If you are suddenly experiencing odd things happening inside your mouth, it is completely normal to wonder why this is. Especially if you are experiencing symptoms that are inhibiting your ability to eat or interrupting your daily routine. The next thing you may wonder is whether or not you’re going to need a root canal.
The fact of the matter is, there is no way to know for sure if you need a root canal without a visit to your local dentist’s office. Only your general dentist can evaluate your symptoms to accurately diagnose what type of dental treatment is best to address these symptoms. In some cases, this may call for a root canal, while in other cases it may call for another restorative treatment.
Simply stated, you will need a root canal if the dental pulp on the inside of your tooth is infected. Pulpitis, or infected dental pulp, occurs when bacteria are able to enter the inside of the tooth through severely decayed or damaged areas. Since bacteria cause the dental pulp to die and decay, the only way to prevent the spread of infection and save the tooth is to perform a root canal. During a root canal, the dead and decayed tissue will be removed from the pulp chambers and root canals. The tooth nerve will also be removed, which will alleviate possible tooth pain caused by the infection.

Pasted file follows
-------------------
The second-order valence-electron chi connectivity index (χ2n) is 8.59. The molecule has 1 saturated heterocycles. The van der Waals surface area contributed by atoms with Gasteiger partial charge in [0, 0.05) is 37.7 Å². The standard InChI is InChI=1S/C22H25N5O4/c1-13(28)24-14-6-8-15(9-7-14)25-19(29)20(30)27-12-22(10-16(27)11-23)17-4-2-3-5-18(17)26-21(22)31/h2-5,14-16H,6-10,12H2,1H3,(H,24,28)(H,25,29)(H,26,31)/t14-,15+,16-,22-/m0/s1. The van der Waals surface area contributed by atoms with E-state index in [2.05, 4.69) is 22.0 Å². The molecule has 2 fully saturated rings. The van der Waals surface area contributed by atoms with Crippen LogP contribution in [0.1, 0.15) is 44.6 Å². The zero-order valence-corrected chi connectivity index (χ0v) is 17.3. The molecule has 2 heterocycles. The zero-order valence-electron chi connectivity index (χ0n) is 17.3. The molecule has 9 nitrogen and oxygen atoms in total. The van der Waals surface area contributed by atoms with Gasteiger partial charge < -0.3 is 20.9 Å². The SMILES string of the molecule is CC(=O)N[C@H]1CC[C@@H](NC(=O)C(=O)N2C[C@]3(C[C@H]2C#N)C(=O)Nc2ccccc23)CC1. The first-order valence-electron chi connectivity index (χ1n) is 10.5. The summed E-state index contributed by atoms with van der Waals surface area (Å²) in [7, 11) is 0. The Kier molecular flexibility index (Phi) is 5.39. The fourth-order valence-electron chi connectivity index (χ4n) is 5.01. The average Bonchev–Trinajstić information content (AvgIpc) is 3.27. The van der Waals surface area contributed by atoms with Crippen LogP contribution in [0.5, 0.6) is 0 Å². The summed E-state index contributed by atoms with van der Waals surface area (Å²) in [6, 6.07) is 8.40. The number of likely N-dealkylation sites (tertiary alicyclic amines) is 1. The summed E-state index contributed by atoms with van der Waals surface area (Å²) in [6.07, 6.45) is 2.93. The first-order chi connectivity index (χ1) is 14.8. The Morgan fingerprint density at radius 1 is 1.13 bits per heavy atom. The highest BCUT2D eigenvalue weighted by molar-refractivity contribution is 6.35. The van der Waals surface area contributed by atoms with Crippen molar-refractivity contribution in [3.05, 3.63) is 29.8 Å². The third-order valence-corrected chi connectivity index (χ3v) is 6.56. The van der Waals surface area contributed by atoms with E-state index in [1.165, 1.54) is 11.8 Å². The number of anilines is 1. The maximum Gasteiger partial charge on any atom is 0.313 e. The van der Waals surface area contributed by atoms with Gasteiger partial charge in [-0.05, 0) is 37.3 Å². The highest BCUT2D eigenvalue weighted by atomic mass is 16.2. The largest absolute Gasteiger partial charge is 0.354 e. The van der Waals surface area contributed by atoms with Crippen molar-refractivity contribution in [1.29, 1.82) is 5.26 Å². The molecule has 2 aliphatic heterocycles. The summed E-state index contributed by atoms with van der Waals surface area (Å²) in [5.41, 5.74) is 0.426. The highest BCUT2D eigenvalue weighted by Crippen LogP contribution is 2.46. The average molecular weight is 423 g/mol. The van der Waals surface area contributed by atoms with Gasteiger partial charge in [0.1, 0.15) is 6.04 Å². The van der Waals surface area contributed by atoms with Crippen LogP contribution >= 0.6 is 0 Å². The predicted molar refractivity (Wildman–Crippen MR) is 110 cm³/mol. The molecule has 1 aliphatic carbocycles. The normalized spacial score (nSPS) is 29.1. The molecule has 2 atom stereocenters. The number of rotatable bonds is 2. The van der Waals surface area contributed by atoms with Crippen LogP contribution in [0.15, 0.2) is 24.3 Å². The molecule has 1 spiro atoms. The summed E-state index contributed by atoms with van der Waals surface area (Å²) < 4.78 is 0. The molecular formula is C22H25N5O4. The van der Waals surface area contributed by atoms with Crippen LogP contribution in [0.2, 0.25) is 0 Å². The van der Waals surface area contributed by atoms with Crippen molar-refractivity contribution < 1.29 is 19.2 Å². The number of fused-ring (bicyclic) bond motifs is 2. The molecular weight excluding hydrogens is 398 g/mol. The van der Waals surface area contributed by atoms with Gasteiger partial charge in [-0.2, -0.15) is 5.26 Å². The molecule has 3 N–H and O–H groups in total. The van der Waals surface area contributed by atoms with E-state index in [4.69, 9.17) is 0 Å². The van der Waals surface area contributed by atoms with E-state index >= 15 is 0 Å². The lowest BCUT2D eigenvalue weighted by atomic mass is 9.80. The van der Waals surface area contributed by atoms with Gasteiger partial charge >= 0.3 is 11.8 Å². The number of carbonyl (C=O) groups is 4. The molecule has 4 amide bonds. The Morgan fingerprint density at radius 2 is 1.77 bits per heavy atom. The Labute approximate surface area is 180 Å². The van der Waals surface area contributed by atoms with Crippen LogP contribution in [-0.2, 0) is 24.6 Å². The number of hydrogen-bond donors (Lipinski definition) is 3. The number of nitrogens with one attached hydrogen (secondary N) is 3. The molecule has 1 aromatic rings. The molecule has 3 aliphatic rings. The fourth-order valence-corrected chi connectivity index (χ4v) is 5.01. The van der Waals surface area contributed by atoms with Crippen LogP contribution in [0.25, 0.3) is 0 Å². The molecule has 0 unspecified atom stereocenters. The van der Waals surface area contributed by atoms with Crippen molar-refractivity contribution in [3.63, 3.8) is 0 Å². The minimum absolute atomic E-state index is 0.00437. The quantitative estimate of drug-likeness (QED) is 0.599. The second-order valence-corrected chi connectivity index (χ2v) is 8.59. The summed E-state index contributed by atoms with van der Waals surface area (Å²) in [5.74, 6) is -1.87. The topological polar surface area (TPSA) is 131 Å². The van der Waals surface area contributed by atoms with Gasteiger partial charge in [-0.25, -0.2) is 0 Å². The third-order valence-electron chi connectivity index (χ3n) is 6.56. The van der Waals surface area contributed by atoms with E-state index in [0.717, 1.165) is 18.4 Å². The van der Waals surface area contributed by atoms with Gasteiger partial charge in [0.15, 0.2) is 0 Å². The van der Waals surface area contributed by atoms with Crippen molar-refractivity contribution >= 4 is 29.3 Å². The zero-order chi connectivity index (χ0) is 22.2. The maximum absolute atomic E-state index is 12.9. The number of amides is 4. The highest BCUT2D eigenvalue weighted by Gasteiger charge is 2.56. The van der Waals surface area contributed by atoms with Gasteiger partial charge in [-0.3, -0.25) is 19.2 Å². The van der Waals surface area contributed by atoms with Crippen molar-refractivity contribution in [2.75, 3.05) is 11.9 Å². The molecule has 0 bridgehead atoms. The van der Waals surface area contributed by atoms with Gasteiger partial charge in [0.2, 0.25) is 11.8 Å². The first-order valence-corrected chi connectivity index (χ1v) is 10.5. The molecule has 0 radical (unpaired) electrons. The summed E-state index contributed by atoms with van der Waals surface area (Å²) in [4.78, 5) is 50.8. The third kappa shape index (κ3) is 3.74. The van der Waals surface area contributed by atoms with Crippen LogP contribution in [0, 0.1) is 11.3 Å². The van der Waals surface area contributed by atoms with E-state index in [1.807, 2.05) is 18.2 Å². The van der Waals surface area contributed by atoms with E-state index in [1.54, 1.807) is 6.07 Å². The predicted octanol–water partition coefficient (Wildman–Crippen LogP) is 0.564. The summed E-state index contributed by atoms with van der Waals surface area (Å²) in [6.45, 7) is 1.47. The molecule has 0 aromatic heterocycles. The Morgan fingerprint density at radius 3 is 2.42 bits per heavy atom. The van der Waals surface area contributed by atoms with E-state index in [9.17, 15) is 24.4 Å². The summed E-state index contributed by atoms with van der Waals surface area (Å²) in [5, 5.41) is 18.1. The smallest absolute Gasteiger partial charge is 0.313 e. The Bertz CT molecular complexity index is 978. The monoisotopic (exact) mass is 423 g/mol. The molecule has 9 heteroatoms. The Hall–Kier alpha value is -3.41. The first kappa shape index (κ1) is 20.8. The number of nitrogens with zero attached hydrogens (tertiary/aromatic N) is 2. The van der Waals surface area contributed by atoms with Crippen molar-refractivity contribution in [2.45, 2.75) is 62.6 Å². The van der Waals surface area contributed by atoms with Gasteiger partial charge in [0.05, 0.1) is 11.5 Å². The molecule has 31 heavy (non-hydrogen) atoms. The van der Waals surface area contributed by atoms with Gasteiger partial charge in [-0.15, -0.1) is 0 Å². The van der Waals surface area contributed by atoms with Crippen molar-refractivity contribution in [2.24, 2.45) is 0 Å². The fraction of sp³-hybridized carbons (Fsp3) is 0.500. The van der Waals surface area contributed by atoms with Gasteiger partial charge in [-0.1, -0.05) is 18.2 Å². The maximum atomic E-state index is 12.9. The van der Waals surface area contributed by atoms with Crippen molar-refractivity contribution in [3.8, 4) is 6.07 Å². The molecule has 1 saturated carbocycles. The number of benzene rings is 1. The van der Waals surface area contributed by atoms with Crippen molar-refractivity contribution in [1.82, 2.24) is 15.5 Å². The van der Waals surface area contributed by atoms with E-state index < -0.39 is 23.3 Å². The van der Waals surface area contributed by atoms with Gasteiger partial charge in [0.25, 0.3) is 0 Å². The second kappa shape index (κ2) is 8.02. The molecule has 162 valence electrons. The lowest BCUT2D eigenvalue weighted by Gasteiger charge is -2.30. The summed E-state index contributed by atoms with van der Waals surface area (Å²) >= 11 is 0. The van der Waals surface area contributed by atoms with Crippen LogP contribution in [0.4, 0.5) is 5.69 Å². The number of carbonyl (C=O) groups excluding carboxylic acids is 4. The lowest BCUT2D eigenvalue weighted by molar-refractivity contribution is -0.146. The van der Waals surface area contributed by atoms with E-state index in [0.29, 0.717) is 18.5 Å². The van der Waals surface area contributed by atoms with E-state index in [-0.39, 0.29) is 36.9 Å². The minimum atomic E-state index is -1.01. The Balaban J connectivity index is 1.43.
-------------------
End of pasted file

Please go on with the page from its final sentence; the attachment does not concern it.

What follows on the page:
Although only a general dentist can diagnose a pulp infection, here are some common signs that may indicate a trip to your local dental office is needed:
This is one of the most noticeable symptoms and it is often the symptom that causes people to question whether or not they need a root canal. Toothaches caused by pulp infections are the result of swelling inside the tooth that causes pressure on the tooth’s nerve. When caused by a pulp infection, toothaches usually come on suddenly and get progressively worse over time. An achy tooth may also be accompanied by tooth sensitivity to hot and cold temperatures, as well as sugary, sticky foods.
When one tooth does not look like the others, this can indicate the need for a root canal. A single tooth may become discolored if its dental pulp is dead or dying as a result of a pulp infection. Depending on the severity of the infection and how much tissue is dead or dying, there are a range of colors to look for. Dark yellow, light gray, light brown, and black are some common discolorations associated with pulp infections.
Although pulp infections primarily affect the inside of the tooth, they can also affect the gum tissue in cases where the bacteria has spread. This can cause the gums to appear red and swollen, and they will likely be tender to the touch. In some cases, pimples or abscesses may form along the gum line around the affected tooth.
Overall, if you are questioning whether or not you need a root canal, the best thing to do is schedule an appointment with your local dental office. While toothaches, a discolored tooth, and gum issues can all indicate a possible pulp infection, only a general dentist can provide an expert diagnose and treatment options. In the case of a pulp infection, a root canal will be needed to prevent further dental complications.